A delightfully modern look at what happens for a young woman when tradition, dating, and independence collide, from acclaimed author Sonya Lalli.
Adulting shouldn’t be this hard. Especially in your thirties. Having been pressured by her tight-knit community to get married at a young age to her first serious boyfriend, Anu Desai is now on her own again and feels like she is starting from the beginning.
But Anu doesn’t have time to start over. Telling her parents that she was separating from her husband was the hardest thing she’s ever done—and she’s still dealing with the fallout. She has her young daughter to support and when she invests all of her savings into running her own yoga studio, the feelings of irresponsibility send Anu reeling. She’ll be forced to look inside herself to learn what she truly wants.
Serena Singh is tired of everyone telling her what she should want–and she is ready to prove to her mother, her sister, and the aunties in her community that a woman does not need domestic bliss to have a happy life.
Things are going according to plan for Serena. She’s smart, confident, and just got a kick-ass new job at a top advertising firm in Washington, D.C. Even before her younger sister gets married in a big, traditional wedding, Serena knows her own dreams don’t include marriage or children. But with her mother constantly encouraging her to be more like her sister, Serena can’t understand why her parents refuse to recognize that she and her sister want completely different experiences out of life.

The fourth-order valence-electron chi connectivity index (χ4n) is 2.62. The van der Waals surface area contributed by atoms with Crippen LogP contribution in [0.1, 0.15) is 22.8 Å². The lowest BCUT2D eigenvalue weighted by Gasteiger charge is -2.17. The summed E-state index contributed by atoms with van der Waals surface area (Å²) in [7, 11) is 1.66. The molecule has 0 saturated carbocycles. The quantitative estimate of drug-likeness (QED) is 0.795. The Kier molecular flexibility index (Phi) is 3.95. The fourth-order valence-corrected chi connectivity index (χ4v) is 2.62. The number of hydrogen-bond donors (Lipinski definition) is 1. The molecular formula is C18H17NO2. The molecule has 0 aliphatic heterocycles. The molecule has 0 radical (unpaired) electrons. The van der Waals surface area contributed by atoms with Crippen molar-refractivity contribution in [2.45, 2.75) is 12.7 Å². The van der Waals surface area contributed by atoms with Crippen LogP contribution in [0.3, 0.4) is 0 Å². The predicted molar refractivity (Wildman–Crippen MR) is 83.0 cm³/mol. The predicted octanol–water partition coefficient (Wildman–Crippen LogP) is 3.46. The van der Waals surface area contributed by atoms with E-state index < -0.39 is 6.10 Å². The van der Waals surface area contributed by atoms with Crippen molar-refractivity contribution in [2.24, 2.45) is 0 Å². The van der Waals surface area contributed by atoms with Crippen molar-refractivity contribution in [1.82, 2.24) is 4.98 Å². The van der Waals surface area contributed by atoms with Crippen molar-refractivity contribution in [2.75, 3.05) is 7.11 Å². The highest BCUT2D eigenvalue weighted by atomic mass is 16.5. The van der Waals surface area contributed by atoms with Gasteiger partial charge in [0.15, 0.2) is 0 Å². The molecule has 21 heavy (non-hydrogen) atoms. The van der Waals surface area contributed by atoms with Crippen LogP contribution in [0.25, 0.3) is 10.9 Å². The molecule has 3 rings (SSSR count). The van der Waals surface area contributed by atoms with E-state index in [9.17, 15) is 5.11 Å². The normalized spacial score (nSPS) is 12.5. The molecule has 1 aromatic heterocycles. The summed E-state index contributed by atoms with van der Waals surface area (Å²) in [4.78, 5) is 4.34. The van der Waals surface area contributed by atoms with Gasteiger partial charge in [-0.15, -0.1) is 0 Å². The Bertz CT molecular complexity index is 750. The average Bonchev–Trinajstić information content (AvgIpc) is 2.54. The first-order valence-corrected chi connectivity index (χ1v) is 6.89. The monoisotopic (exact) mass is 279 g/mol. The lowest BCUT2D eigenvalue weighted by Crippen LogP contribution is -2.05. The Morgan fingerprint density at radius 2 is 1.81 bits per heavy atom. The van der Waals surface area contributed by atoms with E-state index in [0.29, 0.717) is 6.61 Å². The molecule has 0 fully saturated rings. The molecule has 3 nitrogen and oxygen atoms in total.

A new friendship with her co-worker, Ainsley, comes as a breath of fresh air, challenging Serena’s long-held beliefs about the importance of self-reliance. She’s been so focused on career success that she’s let all of her hobbies and close friendships fall by the wayside. As Serena reconnects with her family and friends–including her ex-boyfriend–she learns letting people in can make her happier than standing all on her own.
Raina Anand may have finally given in to family pressure and agreed to let her grandmother play matchmaker, but that doesn’t mean she has to like it–or that she has to play by the rules. Nani always took Raina’s side when she tried to push past the traditional expectations of their tight-knit Indian-immigrant community, but now she’s ambushing Raina with a list of suitable bachelors. Is it too much to ask for a little space? Besides, what Nani doesn’t know won’t hurt her…
As Raina’s life spirals into a parade of Nani-approved bachelors and disastrous blind dates, she must find a way out of this modern-day arranged-marriage trap without shattering her beloved grandmother’s dreams.